UW rail tunnel gets boost
Seattle Times staff reporter
Sound Transit got tentative approval from the University of Washington yesterday to tunnel a light-rail track underneath the campus.
It's a critical step in building a $2.1 billion, 21-mile light-rail system from SeaTac to the University District. Sound Transit needed university approval to be eligible for $500 million in federal money.
"We're satisfied our needs have been met," said former Gov. Dan Evans, a member of the UW Board of Regents. Evans helped negotiate the agreement that now requires approval by the full Board of Regents.
Yesterday's accord culminated months of tense negotiations between Sound Transit and the regents, and allowed Sound Transit to meet its federal deadline.
The two sides debated a range of issues, including how to protect sensitive instruments from vibrations, how to dispose of the muck dug out of the light-rail tunnel and how to extend the light-rail line to Northgate.
The deal was clinched during a late-afternoon meeting in Seattle Mayor Paul Schell's office.
Negotiators from both sides met with Schell, a member of the Sound Transit board, to settle details.
The end result is about a 65-page draft agreement that lays out the precautions Sound Transit must take. Some of the key issues resolved:
Effect of construction. Sound Transit agreed to take steps to minimize dust, noise and odors from construction, including removing muck and clay excavated from the tunnel by barges instead of trucks.
Effect on research. The planned rail line would run near a physics research lab and the oceanography building. Scientists worried that vibrations and electromagnetic interference from the trains could harm sensitive research. Sound Transit agreed to install dampeners on the tracks and put air-cushioned tables in labs.
Northgate as the end of the line. The university wanted assurances the light-rail line would continue to Northgate. The proposed route would end at Northeast 45th Street, and the UW worries passengers getting on and off the trains would create gridlock.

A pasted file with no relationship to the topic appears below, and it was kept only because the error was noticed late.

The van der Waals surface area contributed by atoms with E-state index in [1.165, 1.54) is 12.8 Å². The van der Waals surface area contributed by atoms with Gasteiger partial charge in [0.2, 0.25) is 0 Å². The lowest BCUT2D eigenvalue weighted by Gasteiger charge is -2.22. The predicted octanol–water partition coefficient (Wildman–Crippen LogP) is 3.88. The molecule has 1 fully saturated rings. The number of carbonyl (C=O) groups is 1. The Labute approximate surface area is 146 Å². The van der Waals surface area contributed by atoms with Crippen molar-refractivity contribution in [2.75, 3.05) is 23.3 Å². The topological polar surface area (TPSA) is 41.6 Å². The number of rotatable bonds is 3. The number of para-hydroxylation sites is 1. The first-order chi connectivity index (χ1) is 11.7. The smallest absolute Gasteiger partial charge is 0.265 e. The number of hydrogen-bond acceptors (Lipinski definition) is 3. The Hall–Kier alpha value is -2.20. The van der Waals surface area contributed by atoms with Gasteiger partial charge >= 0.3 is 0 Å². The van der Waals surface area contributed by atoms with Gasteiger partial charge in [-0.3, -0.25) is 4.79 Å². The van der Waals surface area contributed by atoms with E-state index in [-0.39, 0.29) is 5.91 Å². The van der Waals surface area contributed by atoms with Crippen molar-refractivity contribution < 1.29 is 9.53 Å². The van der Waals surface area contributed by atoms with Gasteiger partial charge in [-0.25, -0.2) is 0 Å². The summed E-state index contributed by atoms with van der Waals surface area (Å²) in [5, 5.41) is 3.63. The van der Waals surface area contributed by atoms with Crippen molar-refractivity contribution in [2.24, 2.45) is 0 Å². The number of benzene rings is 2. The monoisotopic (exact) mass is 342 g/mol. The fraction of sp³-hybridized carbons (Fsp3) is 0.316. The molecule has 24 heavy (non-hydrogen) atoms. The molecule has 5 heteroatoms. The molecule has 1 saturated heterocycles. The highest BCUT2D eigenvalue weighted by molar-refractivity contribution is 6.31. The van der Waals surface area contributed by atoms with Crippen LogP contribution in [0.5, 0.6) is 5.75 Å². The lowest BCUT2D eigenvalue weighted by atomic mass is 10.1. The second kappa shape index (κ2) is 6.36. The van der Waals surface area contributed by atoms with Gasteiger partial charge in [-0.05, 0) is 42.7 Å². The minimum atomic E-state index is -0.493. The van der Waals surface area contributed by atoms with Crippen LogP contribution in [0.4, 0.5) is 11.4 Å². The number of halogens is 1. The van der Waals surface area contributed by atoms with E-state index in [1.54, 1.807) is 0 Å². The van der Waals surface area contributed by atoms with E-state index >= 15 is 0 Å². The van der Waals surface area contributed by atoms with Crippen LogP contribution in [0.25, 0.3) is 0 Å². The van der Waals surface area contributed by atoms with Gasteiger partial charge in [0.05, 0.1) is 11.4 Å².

Sound Transit agreed to take care of any traffic problems that might occur at Northeast 45th Street because of light rail. Bob White, executive director of Sound Transit, said the agency would do what's neccessary to prevent traffic from getting worse. The agency also promised to pursue an additional $400 million needed to extend the route to Northgate.
The university had a lot of clout in the negotiations because Sound Transit cannot take its land. Plus, Sound Transit was running out of time to put in a bid for the half-billion dollars in federal money needed to help build the system.
Sound Transit was supposed to send an application to the Federal Transit Administration on April 1, but the FTA agreed to extend the deadline until yesterday.
Sound Transit officials were worried that if they missed the deadline, Seattle might lose out to competing projects.
For now, the light-rail project appears on schedule to begin excavating about a mile-long tunnel more than 200 feet underneath the university next year. Preliminary work could start on the campus as early as January.
The route underneath UW stretches from Northeast 36th Street to 45th Street. As much as 900,000 cubic yards of muck and clay would be bored out and carted away.
Sound Transit needs to buy university property for light-rail construction, but no price has been agreed to yet.
Andrew Garber's phone message number is 206-464-2595. His e-mail address is firstname.lastname@example.org
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